[cabf_validation] Validation methods used for Wildcards/ADNs
sleevi at google.com
Thu Dec 3 01:31:05 UTC 2020
I know we're not quite done with the certificate profile work, and I'm not
wanting to distract from that too much. However, one of the long-standing
items we had from our Herndon, VA validation summit (from Meeting 43) was
in harmonizing the rules around what 188.8.131.52 methods can be used for
Authorization Domain Names / Wildcard Domain Names.
I made an initial attempt at
to capture this. In effect, allowing validation as an ADN is conceptually
"the same as" allowing a Wildcard Domain Name, since the ADN can authorize
all children/grandchildren/etc of a domain, and a Wildcard is just a cert
that works for all children of a domain.
As we've become aware of some CAs having poorly evaluated the security
risks in this space, we'd like to try to close this gap. Here's the TL;DR
- 184.108.40.206.6: Agreed-upon Change to Website
- Sunset 2020-06-03 for new validations
- 220.127.116.11.18: Agreed-upon Change to Website v2
- 18.104.22.168.19: Agreed-upon Change to Website - ACME
(The other bits are just aligning some of the language, so that "MAY NOT"
becomes a clearer "MUST NOT", even though we mean the same)
These methods are proposed to *only* authorize a single FQDN, because they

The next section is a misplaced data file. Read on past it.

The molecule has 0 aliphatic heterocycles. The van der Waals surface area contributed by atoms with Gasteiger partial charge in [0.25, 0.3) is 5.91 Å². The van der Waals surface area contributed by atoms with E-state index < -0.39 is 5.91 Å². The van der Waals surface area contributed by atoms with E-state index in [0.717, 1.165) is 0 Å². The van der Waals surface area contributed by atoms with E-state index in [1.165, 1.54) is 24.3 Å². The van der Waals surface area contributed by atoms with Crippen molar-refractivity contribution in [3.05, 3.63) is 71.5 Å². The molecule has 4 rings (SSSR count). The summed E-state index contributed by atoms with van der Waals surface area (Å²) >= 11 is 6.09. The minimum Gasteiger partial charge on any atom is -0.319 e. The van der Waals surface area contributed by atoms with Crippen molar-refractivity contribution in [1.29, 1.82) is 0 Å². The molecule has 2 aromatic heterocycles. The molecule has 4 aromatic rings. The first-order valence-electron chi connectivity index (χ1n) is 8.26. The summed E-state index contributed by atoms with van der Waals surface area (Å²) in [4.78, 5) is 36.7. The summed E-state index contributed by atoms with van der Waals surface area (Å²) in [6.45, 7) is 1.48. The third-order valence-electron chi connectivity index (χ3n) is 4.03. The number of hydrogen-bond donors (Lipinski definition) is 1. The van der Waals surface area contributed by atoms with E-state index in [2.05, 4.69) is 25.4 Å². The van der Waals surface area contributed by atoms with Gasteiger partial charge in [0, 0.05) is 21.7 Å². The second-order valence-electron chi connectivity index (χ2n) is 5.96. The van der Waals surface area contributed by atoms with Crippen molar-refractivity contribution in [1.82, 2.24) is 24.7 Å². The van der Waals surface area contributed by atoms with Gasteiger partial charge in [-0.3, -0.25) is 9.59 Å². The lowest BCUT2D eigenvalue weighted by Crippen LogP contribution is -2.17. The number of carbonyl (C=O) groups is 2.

only demonstrate control over a specific service/port on a specific FQDN,
and not demonstration of control over the whole domain namespace. This
aligns with 22.214.171.124.20 (TLS using ALPN), which also only demonstrates
control over a single service/port on a single FQDN.
This doesn't touch 126.96.36.199.4 (Constructed Email to Domain Contact),
although we identified that one as potentially messy. However, hopefully
we'll see that one fully sunset separately, in favor of the improved CAA
methods (.13 - .17).
It'd be useful to spend a few minutes on the call discussing folks initial
reactions. The big question, as always, is going to be timelines for
changes. If folks think more time is needed than "immediately", my request
is that they'd share concrete data.
Since Ballot 190 (2017-09-19), CAs have been required to maintain records
of the validation methods they use, so this "should" be as easy as scanning
all unexpired validations for these three methods and identifying cetrs
which have a SAN that doesn't equal the validated FQDN (e.g. a cert with "
www.example.com" when the method used was 188.8.131.52.6 for "example.com").
Just sharing those numbers is useful to understand any challenges CAs might
- 30% of our certificates used 184.108.40.206.6. Of that 30%:
- 80% of our certificates had at least one FQDN validated by ADN,
with 40% of that being "www.".
- Of the 20% that had >1, we saw an average of 7.3 additional FQDNs
validated by FDN.
- 17% of our certificates used 220.127.116.11.18. of that 17% ....
- 80% of the FQDNs validated by ADNs were for domains that did not
resolve (e.g. "internal.corp.foo.example"), and thus would have to switch
to a new validation method or expose those services publicly.
This sort of concrete data helps understand the impact to CAs, and their
customers, and thus indirectly, our users. It also helps figure out what
reasonable time frames to phase in could be, in the unlikely event a
phase-in became necessary.
This sunset "should" be fairly simple and uncontroversial, but since there
are edge cases (like internal servers), concrete data like the above is
useful if folks have concerns.
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